Apr 27, 2017

Ventura County super bloom: 'Get out there soon'

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Apr 20, 2017

Hope thrives in cancer patient's Camarillo garden

CLOSE A garden built by a Camarillo man for his wife is a place of beauty and spiritual awakening. Deann JustesenBuy PhotoA statue in the garden of Janice and Angelo Canchola. (Photo: CHUCK KIRMAN/THE STAR)Buy PhotoHope has a way of sprouting up where least expected.I have seen this in people crushed by grief or illness — sometimes both at once. Although running on fumes, they find energy to reach out to others, even strangers, often through sharing what gives them the grace to bear the suffering.And so it is with Janice Canchola. Throughout the past year of fighting a rare and vicious cancer, the retired secretary drew strength from the secret garden surrounding her Camarillo townhome. Her sleep stolen by combined chemo and radiation treatments, she looked up at the moon, talked to God and found peace, a peace she wished for others.She decided the garden her husband, Angelo, created should be hidden no longer.Janice invited me through her gate on a sunny morning last week. After finishing her treatments thr... (Ventura County Star)

Apr 13, 2017

CA brewers bring fruit and flowers to classic IPAs

IPAs represent unique takes on the style. Panic IPA: Track 7 Brewing Co., Sacramento ABV: 7 percent; International Bittering Units (IBU): 70; hops: Amarillo, Centennial, Crystal, Simcoe Pouring a brilliant golden color with a moussy white head, Panic IPA is the most traditional West Coast IPA of this grouping, featuring the classic combination of dank, earthy pine and bright grapefruit citrus hop aromas. On the palate, it is simple but enjoyable, with a mild initial bitterness that builds slowly into a big bitter finish over the course of a sip. Dank evergreen hop flavor is offset by the faintest hint of sweet malt, carried forth by the medium body and moderate carbonation. We All Grin for Lupulin: Hop Dogma Brewing Co., El Granada ABV: 6.8 percent; IBU: Not stated; hops: CTZ, Idaho 7, Citra, Hallertau Blanc A very fresh, contemporary take on IPA, We All Grin For Lupulin highlights fresh, juicy orange and grapefruit hop aroma goodness, with additional hints of apricot, jasmine and delicate pine, as well as a touch of malt sweetness. Crystal clear and bright gold in the glass, with a long-lasting fluffy white head, the beer includes gentle bitterness and floral hop flavors up front, followed by juicy citrus fruit and pine mid-palate, and finishing crisp and dry with lingering bitterness. The medium-light body and prickly carbonation accentuate the hop characteristics nicely. Tropical Torpedo: Sierra Nevada Brewing Co., Chico ABV: 6.7 percent; IBU: 55; hops: Amarillo, Mosaic, Citra, El Dorado, Comet Sierra Nevada’s beers are usually quite refined, and Tropical Torpedo is no exception. As the name suggests, the traditional citrus and pine of its Pale Ale, Celebration Ale and T...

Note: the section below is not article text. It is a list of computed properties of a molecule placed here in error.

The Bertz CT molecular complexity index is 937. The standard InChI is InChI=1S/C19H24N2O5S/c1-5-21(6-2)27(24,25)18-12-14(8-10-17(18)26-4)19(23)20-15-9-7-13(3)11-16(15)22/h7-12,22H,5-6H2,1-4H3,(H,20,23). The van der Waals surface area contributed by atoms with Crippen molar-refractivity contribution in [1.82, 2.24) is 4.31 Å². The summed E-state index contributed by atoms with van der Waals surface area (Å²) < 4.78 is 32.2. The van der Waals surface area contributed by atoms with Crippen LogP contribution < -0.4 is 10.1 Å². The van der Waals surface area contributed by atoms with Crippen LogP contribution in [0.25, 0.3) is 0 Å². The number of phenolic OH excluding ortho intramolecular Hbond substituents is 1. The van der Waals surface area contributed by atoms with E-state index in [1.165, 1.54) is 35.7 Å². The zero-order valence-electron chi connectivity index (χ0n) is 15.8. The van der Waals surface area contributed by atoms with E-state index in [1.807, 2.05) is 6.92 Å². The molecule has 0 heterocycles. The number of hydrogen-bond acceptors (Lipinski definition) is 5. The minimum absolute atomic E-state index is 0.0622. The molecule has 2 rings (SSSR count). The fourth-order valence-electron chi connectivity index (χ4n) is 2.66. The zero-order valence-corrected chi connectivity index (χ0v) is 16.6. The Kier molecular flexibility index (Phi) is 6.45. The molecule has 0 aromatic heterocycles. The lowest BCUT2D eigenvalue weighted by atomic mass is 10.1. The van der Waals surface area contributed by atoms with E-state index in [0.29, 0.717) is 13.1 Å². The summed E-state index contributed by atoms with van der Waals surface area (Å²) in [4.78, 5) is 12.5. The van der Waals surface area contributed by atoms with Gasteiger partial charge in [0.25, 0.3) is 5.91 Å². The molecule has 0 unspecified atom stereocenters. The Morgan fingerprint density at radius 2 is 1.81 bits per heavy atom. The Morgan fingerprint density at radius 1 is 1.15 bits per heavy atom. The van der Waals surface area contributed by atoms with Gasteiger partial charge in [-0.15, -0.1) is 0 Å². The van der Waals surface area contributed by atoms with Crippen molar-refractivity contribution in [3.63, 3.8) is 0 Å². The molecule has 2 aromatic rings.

Mar 30, 2017

Check garden soil for proper nutrients after heavy winter rains